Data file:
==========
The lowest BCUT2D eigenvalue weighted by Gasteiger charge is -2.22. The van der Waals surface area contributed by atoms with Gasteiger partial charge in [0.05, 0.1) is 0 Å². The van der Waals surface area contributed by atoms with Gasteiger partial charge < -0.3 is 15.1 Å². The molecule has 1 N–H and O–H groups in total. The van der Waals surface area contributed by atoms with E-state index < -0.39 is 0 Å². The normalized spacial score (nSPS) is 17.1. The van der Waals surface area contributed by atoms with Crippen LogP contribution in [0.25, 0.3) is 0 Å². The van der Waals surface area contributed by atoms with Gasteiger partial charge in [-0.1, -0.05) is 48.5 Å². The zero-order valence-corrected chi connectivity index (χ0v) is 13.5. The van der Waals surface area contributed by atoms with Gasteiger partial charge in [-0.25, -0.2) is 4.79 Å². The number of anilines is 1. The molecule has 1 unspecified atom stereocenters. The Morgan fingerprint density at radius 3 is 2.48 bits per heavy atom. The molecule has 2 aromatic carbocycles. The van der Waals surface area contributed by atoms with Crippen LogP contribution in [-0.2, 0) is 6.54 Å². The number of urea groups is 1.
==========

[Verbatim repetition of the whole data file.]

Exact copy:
The lowest BCUT2D eigenvalue weighted by Gasteiger charge is -2.22. The van der Waals surface area contributed by atoms with Gasteiger partial charge in [0.05, 0.1) is 0 Å². The van der Waals surface area contributed by atoms with Gasteiger partial charge < -0.3 is 15.1 Å². The molecule has 1 N–H and O–H groups in total. The van der Waals surface area contributed by atoms with E-state index < -0.39 is 0 Å². The normalized spacial score (nSPS) is 17.1. The van der Waals surface area contributed by atoms with Crippen LogP contribution in [0.25, 0.3) is 0 Å². The van der Waals surface area contributed by atoms with Gasteiger partial charge in [-0.1, -0.05) is 48.5 Å². The zero-order valence-corrected chi connectivity index (χ0v) is 13.5. The van der Waals surface area contributed by atoms with Gasteiger partial charge in [-0.25, -0.2) is 4.79 Å². The number of anilines is 1. The molecule has 1 unspecified atom stereocenters. The Morgan fingerprint density at radius 3 is 2.48 bits per heavy atom. The molecule has 2 aromatic carbocycles. The van der Waals surface area contributed by atoms with Crippen LogP contribution in [-0.2, 0) is 6.54 Å². The number of urea groups is 1.